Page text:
Saturday, June 27, 2009

Special Studio Guest: DJ DYER


Artist and Animator, DJ Dyer, has been involved in her animation project Wanted for the past year. I've marveled at her keen model building skills and her mastery with fabrication detail and scale. I was delighted she'd be willing to make time for a visit to Halfland on her trip down to Los Angeles from British Columbia this week. She's got a ton of fun things planned for her solo expedition from the woods to the jungle.

When people are excited about Halfland, I get excited to have them stop by. It's usually a good reality check for me to make metal note of where I am in the production and where I want to go and why. I showed DJ the set and the finished props, showed and telled the types of puppet armatures and materials I knew of, ran down what was next for the landscape. I filled her in on the essential coolness of knowing Mike Brent. We even had a mini film festival where we screened and discussed Ron Cole's masterpiece, In the Fall of Gravity, and were awestruck by the incredibly animatable puppets Nick Hilligoss sent over for the Underwater scene in the film.

What surprised me was how much I loved DJ's main characters that she brought with her, Jed and his sidekick Tito. I'm not generally a teddy person but these were so soft and lovable I could see why they already have a huge following. (At one point, Jed had nearly 3,000 friends on a certain social network and was receiving bags of fan letters and gifts of handmade clothing!)

Another wonderful unexpected turn for me was the depth and substance of my conversation about art and animation with DJ. We are the same age and spoke about specific influences in our upbringing that may have prompted stop motion to be such a consuming passion for us. We discussed the difficulties of trying to explain to perhaps more practical people that our films are our art and don't require any measure of success to fulfill their purpose. How the Art World and the world of Art Education have nothing to offer us at this point. We both know What We Are Doing, even if it's wrong. I found the conversation to be extremely galvanizing and supportive.

What a nice surprise to find another kindred spirit and friend in this world. DJ, You are welcome here again anytime. And in the meantime... I very much support what you are doing from here.

Tuesday, June 16, 2009

I Liked That Blanket

This looks like a comfy soft blanket strewn on the bay window set, ready for pulling up over your legs. Grab a pillow and settle in for a nap when the garden is finished. What it is though is an animatable firm metal sculpture inside stiffened wool, sewn into a draped shape, secured to the set with hot glue.

I took a perfectly good mohair blanket and cut out four squares of it and strips of fringe to finish. I used several layers of painted foil sandwiched inside two layers of the wool. The green color on the original blanket would never do as the cottage will contain colors in the warm family only. I used Brazilwood and yellow dye to stain and change the colors. I saturated the whole assembly with a lot of matte medium to tame the fringe so it won't move too easily during filming.

I also finished the table skirt on the kitchen table. I ended up trying to add some creative life to the cheap fabric I used by hand-painting dots. It made it only slightly better so I'm not loving it. But I think it's a small enough factor to not need more energy put into it. Miniature pleats on the skirt's panels were fixed with hot glue and wired at the bottom to make them animatable too.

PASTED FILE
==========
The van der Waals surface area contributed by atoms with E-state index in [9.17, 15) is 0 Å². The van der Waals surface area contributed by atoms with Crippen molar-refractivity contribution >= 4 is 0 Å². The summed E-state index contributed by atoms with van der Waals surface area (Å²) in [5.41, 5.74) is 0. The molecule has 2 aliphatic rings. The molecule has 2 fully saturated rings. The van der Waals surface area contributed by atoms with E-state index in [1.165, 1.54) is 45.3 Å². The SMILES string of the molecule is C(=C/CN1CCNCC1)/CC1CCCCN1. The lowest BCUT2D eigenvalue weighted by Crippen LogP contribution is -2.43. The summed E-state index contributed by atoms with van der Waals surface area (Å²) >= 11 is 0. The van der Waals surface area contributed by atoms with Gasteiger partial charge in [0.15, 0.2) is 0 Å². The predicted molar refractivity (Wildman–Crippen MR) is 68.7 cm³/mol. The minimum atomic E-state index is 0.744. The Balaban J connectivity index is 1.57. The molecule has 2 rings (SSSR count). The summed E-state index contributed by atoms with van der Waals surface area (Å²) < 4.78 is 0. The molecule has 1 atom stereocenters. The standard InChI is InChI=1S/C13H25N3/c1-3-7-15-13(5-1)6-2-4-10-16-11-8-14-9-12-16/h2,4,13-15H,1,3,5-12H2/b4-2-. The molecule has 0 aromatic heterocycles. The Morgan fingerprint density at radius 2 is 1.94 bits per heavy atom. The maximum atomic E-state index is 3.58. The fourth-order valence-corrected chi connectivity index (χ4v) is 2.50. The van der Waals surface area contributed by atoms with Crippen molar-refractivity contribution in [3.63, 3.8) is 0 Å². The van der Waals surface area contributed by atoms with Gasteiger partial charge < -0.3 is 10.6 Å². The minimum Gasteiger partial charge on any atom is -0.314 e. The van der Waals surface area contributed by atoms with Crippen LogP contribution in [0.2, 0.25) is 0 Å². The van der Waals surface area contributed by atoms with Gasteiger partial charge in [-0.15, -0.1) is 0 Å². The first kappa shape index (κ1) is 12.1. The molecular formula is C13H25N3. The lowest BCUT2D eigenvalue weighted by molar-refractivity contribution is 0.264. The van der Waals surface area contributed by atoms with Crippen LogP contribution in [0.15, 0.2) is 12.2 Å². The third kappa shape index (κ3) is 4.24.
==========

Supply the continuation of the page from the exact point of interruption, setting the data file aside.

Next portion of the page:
Sunday, June 07, 2009

Dusting It Off

Notes follower, Rane*, gave so many creative, original ideas for the Halfland story I won't be able to add them all in the first two films! But I was able to make one of her suggestions for the cottage... Dust Bunnies!

When Paul left on a work and family visit 3 week trip last month I had a dreamy cartoon balloon over my head with a picture of me working the whole time on the set and making huge--"got the set done!"--progress. Instead what's happened is I took the entire time finishing two book projects that had to get to press (I will post photos of them to my new design site linked in the profile) and had a medical scare. So, instead of getting a ton done I got near NOTHING for Halfland done. I keep believing that I'll be able to, even now.

I promised Nick Hilligoss that I'd cut corners on building Halfland stuff wherever I could to conserve my time. I did twice, once in how I made these dust bunnies and once in choosing to use cheap quilt fabric for the kitchen table skirt instead of choosing exceptional fabric (a pleasure to do) and/or hand painting a pattern on plain. Corners--> cut!

I was going to clay-sculpt, plaster-mold, and hot-glue-cast a little bunny, paint it with glue and then add the collected real dust. Instead I crumpled clear cheap sealing tape into abstract bun bun shapes and finished with free range cat hair and clothes lint. (I did not have to look hard for this material, I just captured a few of my own wild dust bunnies.)

*In Rane's flurry of ideas for me, it came to light that her ability to fill in so much detail in my story in part has come about because she has many years in-the-trenches with her beautiful kids. Mothers have to rapid fire answer their children's questions all day, everyday. She's developed an uncanny creative imagination as a means of anticipating her kid's minds.

I think this is an extremely fascinating notion, that there's no better creative mind on earth for developing stories than that of a creative, caring, young mother and her little guys. I can't believe what she and her kids came up with! (To see more of them, please click through to the Flickr entry above)
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